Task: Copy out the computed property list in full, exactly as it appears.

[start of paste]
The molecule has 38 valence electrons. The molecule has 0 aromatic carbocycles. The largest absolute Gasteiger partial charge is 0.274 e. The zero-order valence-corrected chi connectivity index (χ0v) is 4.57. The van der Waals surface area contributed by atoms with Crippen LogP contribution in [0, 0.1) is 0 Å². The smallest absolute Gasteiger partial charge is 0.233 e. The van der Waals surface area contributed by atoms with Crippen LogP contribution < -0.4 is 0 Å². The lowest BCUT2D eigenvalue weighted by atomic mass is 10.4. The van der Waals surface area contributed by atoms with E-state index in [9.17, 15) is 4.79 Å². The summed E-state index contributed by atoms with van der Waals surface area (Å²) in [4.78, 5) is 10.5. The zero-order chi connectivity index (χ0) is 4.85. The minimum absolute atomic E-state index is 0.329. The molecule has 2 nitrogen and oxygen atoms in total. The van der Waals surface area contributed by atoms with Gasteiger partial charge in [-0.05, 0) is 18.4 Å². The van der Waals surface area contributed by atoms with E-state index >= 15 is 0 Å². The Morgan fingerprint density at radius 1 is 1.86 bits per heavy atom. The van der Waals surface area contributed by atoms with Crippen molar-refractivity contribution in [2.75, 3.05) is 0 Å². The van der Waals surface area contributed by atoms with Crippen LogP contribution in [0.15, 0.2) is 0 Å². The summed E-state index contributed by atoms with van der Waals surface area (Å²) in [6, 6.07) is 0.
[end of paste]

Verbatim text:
The molecule has 38 valence electrons. The molecule has 0 aromatic carbocycles. The largest absolute Gasteiger partial charge is 0.274 e. The zero-order valence-corrected chi connectivity index (χ0v) is 4.57. The van der Waals surface area contributed by atoms with Crippen LogP contribution in [0, 0.1) is 0 Å². The smallest absolute Gasteiger partial charge is 0.233 e. The van der Waals surface area contributed by atoms with Crippen LogP contribution < -0.4 is 0 Å². The lowest BCUT2D eigenvalue weighted by atomic mass is 10.4. The van der Waals surface area contributed by atoms with E-state index in [9.17, 15) is 4.79 Å². The summed E-state index contributed by atoms with van der Waals surface area (Å²) in [4.78, 5) is 10.5. The zero-order chi connectivity index (χ0) is 4.85. The minimum absolute atomic E-state index is 0.329. The molecule has 2 nitrogen and oxygen atoms in total. The van der Waals surface area contributed by atoms with Gasteiger partial charge in [-0.05, 0) is 18.4 Å². The van der Waals surface area contributed by atoms with E-state index >= 15 is 0 Å². The Morgan fingerprint density at radius 1 is 1.86 bits per heavy atom. The van der Waals surface area contributed by atoms with Crippen molar-refractivity contribution in [2.75, 3.05) is 0 Å². The van der Waals surface area contributed by atoms with Crippen LogP contribution in [0.15, 0.2) is 0 Å². The summed E-state index contributed by atoms with van der Waals surface area (Å²) in [6, 6.07) is 0.